In the caverns where it ages, the cheese absorbs up all of the moisture that is present in the humidity. Fontina cheese has distinct aromas and nuances that are unique to this cheese. Cheesemakers all have their own signature flavors and styles.
For example, a cheesemaker that makes their cheese in a grotto will have a different taste than one that makes theirs in a tunnel, and so on. The en
Italian fontina is slightly less moist than others. This makes it a bit harder, not melting as well as its contemporaries.
Danish fontina cheese is made with pasteurized milk that is brewed for a much shorter time. The result of this is a lighter, softer cheese. It’s less intense while remaining nutty and savory. It melts beautifully, making it perfect for fondue.
Swedish fontina is pale yellow and sports the iconic right red wax rind. The flavor is more tart than standard creamy Italian fontina; the tangy notes are palpable. It finishes with subtly sweet and nutty flavors, with something even mildly yeasty about the taste.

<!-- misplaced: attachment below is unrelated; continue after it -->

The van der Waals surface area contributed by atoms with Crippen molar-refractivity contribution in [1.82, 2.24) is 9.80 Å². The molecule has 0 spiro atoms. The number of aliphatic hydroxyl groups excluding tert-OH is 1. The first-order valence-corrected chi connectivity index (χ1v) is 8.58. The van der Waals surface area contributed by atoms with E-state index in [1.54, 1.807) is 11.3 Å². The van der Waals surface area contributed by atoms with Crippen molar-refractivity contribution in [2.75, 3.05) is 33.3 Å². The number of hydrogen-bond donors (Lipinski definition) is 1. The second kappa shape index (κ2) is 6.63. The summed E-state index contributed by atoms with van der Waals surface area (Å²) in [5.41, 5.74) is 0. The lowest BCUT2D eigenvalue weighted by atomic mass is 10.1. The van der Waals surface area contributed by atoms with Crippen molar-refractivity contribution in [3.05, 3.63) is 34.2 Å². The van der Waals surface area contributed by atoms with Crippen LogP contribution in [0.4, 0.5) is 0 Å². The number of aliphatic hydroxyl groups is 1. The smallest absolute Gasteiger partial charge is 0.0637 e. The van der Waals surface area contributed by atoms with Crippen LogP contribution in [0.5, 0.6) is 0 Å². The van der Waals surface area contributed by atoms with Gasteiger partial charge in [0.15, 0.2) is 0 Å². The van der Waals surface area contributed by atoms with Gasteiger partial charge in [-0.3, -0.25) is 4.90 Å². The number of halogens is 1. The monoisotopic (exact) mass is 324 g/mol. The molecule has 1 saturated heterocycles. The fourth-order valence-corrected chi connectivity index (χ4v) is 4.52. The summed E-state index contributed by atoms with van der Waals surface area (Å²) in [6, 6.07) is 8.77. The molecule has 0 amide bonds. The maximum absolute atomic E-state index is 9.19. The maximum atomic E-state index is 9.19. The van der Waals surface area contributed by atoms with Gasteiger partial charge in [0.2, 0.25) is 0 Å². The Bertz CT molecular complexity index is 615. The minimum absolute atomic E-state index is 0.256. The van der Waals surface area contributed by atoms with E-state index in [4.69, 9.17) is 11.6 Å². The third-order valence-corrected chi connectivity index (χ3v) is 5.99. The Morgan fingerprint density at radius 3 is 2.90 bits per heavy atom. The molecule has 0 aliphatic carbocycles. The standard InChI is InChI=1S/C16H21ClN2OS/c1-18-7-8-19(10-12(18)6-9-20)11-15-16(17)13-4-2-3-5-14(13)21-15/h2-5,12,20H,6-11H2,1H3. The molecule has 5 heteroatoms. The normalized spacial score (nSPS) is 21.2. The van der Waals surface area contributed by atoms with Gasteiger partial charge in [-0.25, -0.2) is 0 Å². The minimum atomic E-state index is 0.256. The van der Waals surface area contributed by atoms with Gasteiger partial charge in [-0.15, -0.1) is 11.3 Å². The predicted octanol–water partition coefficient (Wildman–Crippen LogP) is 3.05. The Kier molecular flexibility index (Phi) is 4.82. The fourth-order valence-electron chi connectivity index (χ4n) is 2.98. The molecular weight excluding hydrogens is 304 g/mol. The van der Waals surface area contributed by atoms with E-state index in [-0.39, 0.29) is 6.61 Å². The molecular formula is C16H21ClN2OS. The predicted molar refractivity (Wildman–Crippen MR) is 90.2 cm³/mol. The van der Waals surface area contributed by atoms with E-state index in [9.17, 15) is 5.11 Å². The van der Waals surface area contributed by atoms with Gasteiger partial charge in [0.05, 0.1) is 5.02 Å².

This cheese is a dream to shred or slice,
American fontina cheese is made similarly to the Danish method, but it adds citric acids to promote pH adjusts. It has a high humidity, and is a very moist cheese. This type of cheese has a relatively short shelf life.
The taste of American fontina is similar in the creamy mushroom-like earthiness that is present in the Italian and Danish methods. It is however the most mild fontina available.